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Workblog - Amazon.com gets RSS

So starting today, Amazon.com has RSS feeds for Books, Music, Video and DVD (most subcategories and search results). The RSS URLs are baked into the HTML as alternate 'link' elements (you can see them in the HEAD tag with view-source). The cool thing was that this was put together with existing parts, and really didn't take much work to put out there.

Using an example Browse Category of 'Music | Styles | Opera/Vocal | Operettas', the RSS XML is created by taking an existing XML feed for Browse Node 64729 from Amazon's Web Services (AWS), and using the existing AWS XSL transformation capability to transform the original XML into RSS XML via a new XSL Stylesheet.

Good God, what an acronym soup. So, to sum up AWS XML + AWS XSLT + XSL Stylesheet = AMZN RSS, right? Clear as mud. I've been playing with the beta feeds for a while and have to say it's pretty cool to see that a price has dropped (or risen) on an item I'm watching just by having my NewzCrawler auto-update an RSS feed - instant auto-notification. It was also cool to be in the right place/right time/right mindset to make this happen too, I hope it proves to be a worthwhile endeavor.<br\>
Thu, Jul 24, 2003 < link >

My Time is Stored all over the World

A new essay about time, my habit of using cheap pocket watches, and what happens to them when they die. It's longish, but hopefully worthwhile.

I was driven to finish this story (it's been sitting around for a long time) by recent events. My wife's grandfather died on Friday, at age 94. He was a truly wonderful person - my son's middle name is his own, Paul. Paul worked in the cemetary business, and had some very interesting stories to tell. I enjoyed hearing those, and they are what I remember about him most vividly. Now that Paul is gone, I realized, so are all of his stories - at least the ones that aren't written down, and the ones that nobody else remembers.

Think of how many stories you have, ones you tell all the time, ones you have yet to formall put together, storiess that hurt to tell, storiess that make you laugh every time. Share them. Share them somehow with someone. If they stay bottled up inside you, they may vanish along with you when you depart this world, and that would be a shame.

In honor of Paul, I share this story with you. You may like it, or hate it, take it as you may - it's my story and I'm sharing it with you today - and possibly with the mega-caching machine that is the Internet, prolonging it's life as if it were written in stone.
Mon, Jul 21, 2003 < link >

A Yahoo Pick again - Cool

Toot Toot - tooting my own horn again - it's always nice to be chosen as a ''Pick of the Day''. Thanks Yahoo folks. And how refreshing that it has absolutely nothing to do with Pennies or Amazon.com. Also, thanks to gtmcknight and their massive button collection - including my own for Amazon Light: Amazon Light. Use a button and support them via PayPal!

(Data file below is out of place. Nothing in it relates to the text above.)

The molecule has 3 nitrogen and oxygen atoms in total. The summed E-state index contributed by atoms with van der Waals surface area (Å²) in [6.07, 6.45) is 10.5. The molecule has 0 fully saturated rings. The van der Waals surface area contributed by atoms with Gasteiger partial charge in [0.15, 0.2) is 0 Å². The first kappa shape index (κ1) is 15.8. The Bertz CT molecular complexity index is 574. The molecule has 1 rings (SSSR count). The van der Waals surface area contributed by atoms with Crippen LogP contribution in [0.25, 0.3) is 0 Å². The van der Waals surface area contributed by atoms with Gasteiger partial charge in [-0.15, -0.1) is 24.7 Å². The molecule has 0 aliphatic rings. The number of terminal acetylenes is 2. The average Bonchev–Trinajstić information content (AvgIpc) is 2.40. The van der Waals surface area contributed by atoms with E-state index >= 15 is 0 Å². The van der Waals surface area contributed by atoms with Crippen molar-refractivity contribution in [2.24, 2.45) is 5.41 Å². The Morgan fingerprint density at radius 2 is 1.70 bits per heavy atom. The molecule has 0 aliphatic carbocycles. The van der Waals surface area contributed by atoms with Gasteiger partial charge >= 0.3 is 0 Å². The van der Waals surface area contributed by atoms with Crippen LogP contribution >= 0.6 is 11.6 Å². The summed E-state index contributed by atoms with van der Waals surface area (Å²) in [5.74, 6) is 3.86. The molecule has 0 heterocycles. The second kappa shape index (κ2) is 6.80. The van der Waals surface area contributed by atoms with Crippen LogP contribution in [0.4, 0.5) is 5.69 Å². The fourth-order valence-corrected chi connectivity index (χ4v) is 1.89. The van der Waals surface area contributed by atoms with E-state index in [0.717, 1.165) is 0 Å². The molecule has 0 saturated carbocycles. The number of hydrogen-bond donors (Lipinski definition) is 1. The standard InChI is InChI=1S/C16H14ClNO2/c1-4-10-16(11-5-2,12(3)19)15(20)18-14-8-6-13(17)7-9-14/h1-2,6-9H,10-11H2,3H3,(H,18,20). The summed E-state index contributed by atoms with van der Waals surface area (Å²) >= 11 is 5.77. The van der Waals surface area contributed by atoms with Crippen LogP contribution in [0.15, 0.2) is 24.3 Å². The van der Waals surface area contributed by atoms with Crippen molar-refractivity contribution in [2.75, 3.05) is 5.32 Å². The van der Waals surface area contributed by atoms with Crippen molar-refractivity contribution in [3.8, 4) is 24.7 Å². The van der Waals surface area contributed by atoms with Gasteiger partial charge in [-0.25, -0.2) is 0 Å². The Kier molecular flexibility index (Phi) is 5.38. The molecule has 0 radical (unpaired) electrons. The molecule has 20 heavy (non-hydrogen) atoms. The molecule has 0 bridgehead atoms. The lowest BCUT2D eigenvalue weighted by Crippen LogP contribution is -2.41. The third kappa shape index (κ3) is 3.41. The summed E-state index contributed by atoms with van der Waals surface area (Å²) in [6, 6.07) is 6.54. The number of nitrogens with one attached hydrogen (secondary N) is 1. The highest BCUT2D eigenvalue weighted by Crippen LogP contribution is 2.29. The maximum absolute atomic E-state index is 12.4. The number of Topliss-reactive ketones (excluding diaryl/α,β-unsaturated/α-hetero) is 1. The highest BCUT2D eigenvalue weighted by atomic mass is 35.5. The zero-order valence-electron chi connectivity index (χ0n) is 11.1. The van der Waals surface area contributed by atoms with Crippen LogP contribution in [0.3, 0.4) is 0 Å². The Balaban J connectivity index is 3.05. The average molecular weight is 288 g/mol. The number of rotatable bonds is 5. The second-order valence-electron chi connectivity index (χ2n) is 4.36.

Wed, Jul 16, 2003 < link >

Server Issues

Life on the Internet - My webserver died an ignominious death this morning - appears to be back up now (or at least it's replacement). It's amazing how well this all (the Internet) works together, considering the tenuousness of it all - package loss, latency, electrical disturbances, corrupted files, interoperability and just plain human errors. It seems so fragile to be so expansive, like a light skin of static electricity spread across the surface of the Earth.

Also, go visit my Amazon Light DE site - especially if you're from Germany or Austria - and let me know what you think.
Mon, Jul 14, 2003 < link >

Redesign Time

Enough things are happening recently, that I decided to re-work my default page for kokogiak.com. It's easier for me to scale with on the back end (to add projects to, maintain, etc), emphasizes this blog a bit more, and is finally CSS/XHTML compliant and valiated.

I tried for a transparency trick (transparent images as background-image), and it sort-of works. It looks like I want, but the page rendering is slowed while scrolling or paging. Too many pixels to paint/repaint I suppose. I'll try this for a while though, since I like the look.

The nicest thing about this version - no server-side browser sniffing. I relied pretty heavily on that for the last version of kokogiak.com, since I went heavily with IE-friendly CSS layout (Mozilla was just an ugly beta back then, and Opera's CSS support was dodgy). That conditional logic in the template made updating a pain, and the downlevel version was never what I intended, just a poor compromise. It's one-size-fits-all now, the HTML output is the same regardless of the client.

This new version dives headlong into the CSS/XHTML world, and in doing so bids adieu to any layout control in pre-4.0 browsers (Netscape 4 - I'm looking your way). The page looks like Hell in the older browsers, but the text is still readable, and the information is still there.

I have to say it's both painful and liberating to give up layout control. I hate that this site looks like shit in Netscape 4, but I refuse to bother myself with the tedium of catering to a browser that should DIE ALREADY. Why doesn't someone write a virus to go around worm-like and remove (or upgrade) every version of Netscape 3.x and 4.x.

For nostalgia (or curiosity), I keep a copy of Kokogiak.com's First Version - retired in March of 2002, and now also archived is the Second incarnation - retired now, in July of 2003. Welcome to the boxy world of kokogiak.com 3.0.
Mon, Jul 7, 2003 < link >

Google AdSense Experimentation

So I thought I'd try Google's AdSense, an ad-delivery system. It seemed like a decent way to place low-impact ads on my Amazon Light pages (way below the fold so they'd be unobtrusive), certainly worth an experiment.